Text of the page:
This past year, producer Polow Da Don openly admitted to using pre-rendered loops when creating Usherâ€™s summer smash â€œLove in This Club.â€ While the ethics involved in crafting a beat have been and will always be subjective, it is a little disheartening to see such linear thinking rewarded so greatly—especially when there are artists like DJ Vadim out there. The antithesis of a cut-copy producer, Vadimâ€™s multi-disciplinary style draws elements from roots of reggae, hip-hop, trip-hop, breaks, nu-jazz, and all manners of musical styling. Add to the mix a niche group of featured vocalists, and youâ€™ve got a finished product that cannot be matched. Format caught up with Vadim to discuss the past, present, and future of his ever-evolving work.
“The world would be a more beautiful place if more people smoked the buddha bless and listened to roots reggae!”
Format: Your latest album, The Soundcatcher, has been getting rave reviews. How does it feel to be hailed as one of the current kings of instrumentalism?
DJ Vadim: Of course itâ€™s great to have good reviews, and for fans and new people alike to love a release. I worked hard to develop my sound, my albums, and what goes into them.
Format: It seems to have lost a little momentum since RJD2 picked up a guitar; Shadow went hyphy, and Diplo decided he wanted to make club tracks. Where do you see the genre going next?
DJ Vadim: Well this is a tricky question. All the people youâ€™ve mentioned have certain records that define a moment in time. However, like most artists, people develop and time moves on. You cannot just repeat the same thing. So, just as the people you mention are accused of abandoning their roots, selling out, or not doing what they did on their seminal release, well, the same finger could be pointed at me.
Is The Soundcatcher my first LP? No, but itâ€™s a massive quantum leap forward. However, I suppose you could argue that I have stayed truer [in the past]. I donâ€™t make rock or techno now; itâ€™s still within the genre, just wider. As for instrumentalism, Iâ€™m not sure if that covers exactly what I do, but again, thatâ€™s subjective. I do have several guest vocalists on my LP. Itâ€™s not like what I do is some ambient floatation-tank style musicâ€¦though that might make an interesting place to listen to it!
Format: How did you break into producing and spinning records?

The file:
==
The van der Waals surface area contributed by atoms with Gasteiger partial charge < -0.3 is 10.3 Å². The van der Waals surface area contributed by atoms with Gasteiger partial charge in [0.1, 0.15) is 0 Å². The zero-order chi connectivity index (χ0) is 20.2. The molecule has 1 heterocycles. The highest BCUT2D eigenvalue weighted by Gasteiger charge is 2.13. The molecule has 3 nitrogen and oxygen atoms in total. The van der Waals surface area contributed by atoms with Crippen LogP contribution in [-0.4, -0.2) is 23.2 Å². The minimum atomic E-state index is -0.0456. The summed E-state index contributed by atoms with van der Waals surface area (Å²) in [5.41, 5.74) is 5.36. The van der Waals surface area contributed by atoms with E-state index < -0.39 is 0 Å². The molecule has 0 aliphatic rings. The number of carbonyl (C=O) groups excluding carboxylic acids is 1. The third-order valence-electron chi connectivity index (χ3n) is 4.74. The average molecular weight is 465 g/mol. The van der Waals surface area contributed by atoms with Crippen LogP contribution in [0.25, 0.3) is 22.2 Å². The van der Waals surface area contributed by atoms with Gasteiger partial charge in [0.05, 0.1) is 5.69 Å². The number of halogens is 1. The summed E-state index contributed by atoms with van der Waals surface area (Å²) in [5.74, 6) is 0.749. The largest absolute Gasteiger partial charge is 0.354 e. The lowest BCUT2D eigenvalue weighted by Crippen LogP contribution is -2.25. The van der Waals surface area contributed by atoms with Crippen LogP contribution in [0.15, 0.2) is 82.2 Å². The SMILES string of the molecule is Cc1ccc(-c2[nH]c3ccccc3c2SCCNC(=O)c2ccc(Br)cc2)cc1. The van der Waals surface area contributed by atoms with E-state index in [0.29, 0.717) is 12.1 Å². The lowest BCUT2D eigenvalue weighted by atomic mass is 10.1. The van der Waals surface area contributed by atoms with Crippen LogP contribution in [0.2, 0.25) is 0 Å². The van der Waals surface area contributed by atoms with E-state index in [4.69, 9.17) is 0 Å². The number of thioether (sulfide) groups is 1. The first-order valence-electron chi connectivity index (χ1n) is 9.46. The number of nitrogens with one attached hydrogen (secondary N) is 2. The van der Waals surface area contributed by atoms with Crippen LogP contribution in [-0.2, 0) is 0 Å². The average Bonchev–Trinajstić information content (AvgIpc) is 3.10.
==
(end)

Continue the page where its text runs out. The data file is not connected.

DJ Vadim: Well I started DJing in 1988, collecting beats and whatnot. With a good friend, I started DJing at other friendsâ€™ parties and local raves, and our rep got bigger and bigger.
Format: So you started as a team. Who was this other friend?
DJ Vadim: The guyâ€™s name was Tripple X. He doesnâ€™t DJ anymore.
Format: Which labelmate(s) influenced you the most over your years at Ninja Tune Records?
DJ Vadim: Roots Manuva, Lotek HiFi, Herbaliser.
Format: What else affects the way you make music?
DJ Vadim: Music is a representation of where you are, what you see, and what you smell. Itâ€™s not a mystery that The Ramones came out of Lower East-Side NYC in â€™77, or hip-hop outta the Bronx. I soak up whatâ€™s around me; the people I meet, my friends, relationships, etc.
Format: Your efforts have been sonically diverse, to say the least. How do you feel about crossover artists?
DJ Vadim: Not sure if I understand you, but what I would say is, good music is good music, regardless of sales. You can sell one record or one million and be dope, or you can sell one record or million and be wack. Itâ€™s all about what you do, rather than to whom you are signed, or what you look like.
Format: You list an incredibly wide palette of influences, from Gang Starr, to 4Hero, to King Tubby. Not surprisingly, your work is thick with collaborations. Who has been your personal favorite to work with thus far?
DJ Vadim: Hard to say as itâ€™s always changing. I have had fun with all these people, sharing a moment in their lives to create something new. The experiences, the feelings, they all become part of who I am today.
Format: Whoâ€™s on your radar this year?
DJ Vadim: Kid Kanevil from the UK, amazing up-coming producer; Freddy Krueger from Sweden; DJ Griffi from Barcelona; Sepalot from Munich; Nextmen from UK; and of course, Fat Freddyâ€™s Drop from New Zealand. Love these guys.
Format: What are you listening to at the moment?
DJ Vadim: My new LP, Iâ€™m making it as [we speak]. Hoping to finish soon!
Format: Ambience and dissonance, or rhythm and harmony?
DJ Vadim: Ritmo, ritmo, ritmo. Itâ€™s all about ritmo for me! [Editorâ€™s note: ritmo is Italian/Spanish for â€œrhythm.â€]
Format: Venue and crowd-wise, what has been your favorite city to play in?
DJ Vadim: Things change constantly, but some of my most memorable have been at â€œBottom of the Hillâ€ in Frisco, 2003; Marseille in South France, 2008; DJ Krush in Tokyo, 1996; Coldcut, Qbert, Shadow, DJ Food and I at Blue Note, London, 1996; Dresden Christmas Party 2007 was off the chain; Root Down in L.A., 2006; Dundee Scotland, 2007.
Format: How would you describe the current direction of your career?
DJ Vadim: Mixing heavy electronics, reggae, hip-hop and soul—dubbing it out and coming with the boom bap.
Format: Youâ€™ve got a pretty hectic tour schedule, but no North American dates. Do you plan to cross the pond anytime soon?
DJ Vadim: Miami, December 6th, for Amnesty International. I just did a bunch of East Coast shows in June, and was on the West Coast and Chicago in February. I come to the U.S. a lot. Iâ€™m trying to finish an LP, so I donâ€™t want to go on any big tours right now, plus Iâ€™m moving to Berlin soon, so Iâ€™ve got to prepare for that.
Format: Thanks for your time. Is there anything else youâ€™d like to add?
DJ Vadim: The world would be a more beautiful place if more people smoked the buddha bless and listened to roots reggae!